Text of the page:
Election turmoil and Constitutional crisis sparks civil unrest - Burundi in deteriorating situation with killings, arrests and detentions. UNO speaks of multiple cases of torture and there are 200,000 refugees in neighboring countries as international observers speak of a humanitarian crisis.
The situation in Burundi is spiraling out of control amid political and constitutional turmoil which began this April after the President, Pierre Nkurunziza, was elected by his Party, the CNDD-FDD) Conseil National pour la Défense de la Démocratie-Forces pour la Défense de la Démocratie) appointed him to run as its candidate for his third Presidential term, against the wishes of the Opposition which claimed that the Presidency was confined to two terms. President Nkurunziza has held office since 2005.
The United Nations Office of the High Commissioner for Human Rights (OHCHR) has warned that the situation could spiral "completely out of control". Spokesperson Ravina Shamdasani warned the meeting at the Press Conference in Geneva yesterday that "Burundi has been slipping closer to the edge with every high-profile attack and killing", adding that "we call on leaders on all sides to take concrete steps to renounce the use of violence and to resolve differences peacefully."
Following the decision to appoint the incumbent President to stand as the candidate for the third term, the election scheduled for 26 June has been postponed after civil unrest erupted in the country's capital city, Bujumbura. The Opposition claims that the spirit of the Arusha Peace and Reconciliation Agreement for Burundi signed in 2000, ending a decade of civil war, would be broken with a third term of the Presidency for Nkurunziza, since it would be unconstitutional.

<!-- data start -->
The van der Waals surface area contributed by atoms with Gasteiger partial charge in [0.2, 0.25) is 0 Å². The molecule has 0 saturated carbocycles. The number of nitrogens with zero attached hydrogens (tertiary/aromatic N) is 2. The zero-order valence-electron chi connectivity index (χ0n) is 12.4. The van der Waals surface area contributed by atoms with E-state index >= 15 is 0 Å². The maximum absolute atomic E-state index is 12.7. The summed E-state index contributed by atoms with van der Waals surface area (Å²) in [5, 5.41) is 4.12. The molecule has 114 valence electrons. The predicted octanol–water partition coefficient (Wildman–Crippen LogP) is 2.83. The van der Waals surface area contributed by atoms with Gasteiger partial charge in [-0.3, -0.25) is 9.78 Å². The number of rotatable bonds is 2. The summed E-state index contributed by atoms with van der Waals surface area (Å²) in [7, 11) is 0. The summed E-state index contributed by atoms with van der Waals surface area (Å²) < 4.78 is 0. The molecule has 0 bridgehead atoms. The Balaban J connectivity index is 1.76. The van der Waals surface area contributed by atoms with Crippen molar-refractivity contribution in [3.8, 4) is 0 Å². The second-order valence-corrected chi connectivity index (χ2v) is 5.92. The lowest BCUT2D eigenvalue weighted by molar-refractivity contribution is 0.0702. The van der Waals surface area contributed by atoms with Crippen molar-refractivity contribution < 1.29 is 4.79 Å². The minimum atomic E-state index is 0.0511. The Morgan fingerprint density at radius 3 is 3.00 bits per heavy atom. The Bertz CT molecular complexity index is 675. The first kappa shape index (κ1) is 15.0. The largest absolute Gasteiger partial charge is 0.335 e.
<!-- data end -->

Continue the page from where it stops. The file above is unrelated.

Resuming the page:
The result of the violence is 96 people confirmed dead, at least, mainly among supporters of the Opposition, and some 600 detained or arrested - among these, some 60 cases of torture or ill treatment, according to the OHCHR spokesperson.
Ravina Shamdasani declared further that "So far, no trials have taken place in relation to the violence, killings, torture and ill-treatment since April, although the authorities have repeatedly indicated that investigations are under way and that some police elements have been arrested." She stated that the numbers quoted may be far lower than the actual number of victims. The OHCHR claims that over 200,000 people have fled to neighboring countries, namely 85,200 refugees in Tanzania, 71,600 in Rwanda, 28,300 in Uganda, 14,322 in the Democratic Republic of Congo (DRC), 7,000 in Kenya, and 3,000 elsewhere in southern Africa.
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